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Leaside students, get ready for a revolution in education!

I love the first day of school! It’s a joyous event and full of promise. Yes, there is the occasional tear, but during those first days, the anticipation of the coming year is palpable and so filled with hope. At this time I always ask: are we adequately preparing Bennington, Rolph, Bessborough, Northlea and Leaside students for the world that will be theirs as they leave school?

Children entering JK this year will enter the workforce around 2036. Is the TDSB preparing them for the skills and attributes they’ll need in an era of swift and radical change? How must schools change? It’s these big picture questions that trustees must consider, along with dealing with busing, budgets, school organization, HR issues, etc.

During the school year I have little time for reflection, but this summer I considered the words of three leaders on the future of education: Dr. Yong Zhao (renowned educator); Dr. Yuval Noah Harari (respected historian); and Sir Ken Robinson (international advisor on education in the arts). Each approached the future of education from a different perspective.

Despite the differences, all three agree that because of the pace of change we need a revolution in education, not just an evolution. They believe that learning is not linear (progressing through the grades) but organic. Rote learning is definitely out and standardized testing reveals how students conquered past or present proficiencies – not those needed for the future. All agree that today’s students and schools must be flexible and ready to deal with constant change.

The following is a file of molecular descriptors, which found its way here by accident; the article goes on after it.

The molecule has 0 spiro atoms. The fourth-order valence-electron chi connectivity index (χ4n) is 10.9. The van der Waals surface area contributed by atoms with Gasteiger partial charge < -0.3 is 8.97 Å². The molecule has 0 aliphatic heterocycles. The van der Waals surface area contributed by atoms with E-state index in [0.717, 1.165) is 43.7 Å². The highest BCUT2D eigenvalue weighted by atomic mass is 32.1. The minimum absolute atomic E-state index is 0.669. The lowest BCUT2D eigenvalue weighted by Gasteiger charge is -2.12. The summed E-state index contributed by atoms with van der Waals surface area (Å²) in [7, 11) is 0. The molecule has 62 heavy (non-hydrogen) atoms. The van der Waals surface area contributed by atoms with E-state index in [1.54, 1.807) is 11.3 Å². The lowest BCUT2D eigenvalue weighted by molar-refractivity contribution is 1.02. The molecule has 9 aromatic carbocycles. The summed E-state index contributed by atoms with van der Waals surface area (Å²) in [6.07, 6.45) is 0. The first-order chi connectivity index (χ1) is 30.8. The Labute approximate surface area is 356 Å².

So are Leaside schools meeting these challenges? Math and science will continue to be important in the future, but taught throughout the day as part of our growing STEM curriculum (Science, Technology, Engineering and Mathematics).

Bessborough has led the way in STEM. At Bennington the principal sees her students as future leaders and ensures opportunities to grasp the concepts of social justice and communications at an early age. At Rolph, along with other schools, environmental science education, reflects the concern for the future where resource management and future technologies are central. Northlea focuses on encouraging creativity – an absolute necessity in our future world. At Leaside High their programs, clubs, and teams include all previous concepts while unfortunately still operating within an organizational structure instituted for a different time and place. Our high school students are taught to question the omnipresent media – to be leaders, critical thinkers – and to question previously assumed truths, about sexuality, poverty, governments, science, etc.

The energy created on the first day of school needs to continue to fuel the difficult task of change needed for creating a future-thinking and relevant education system. After all, our children deserve only the very best.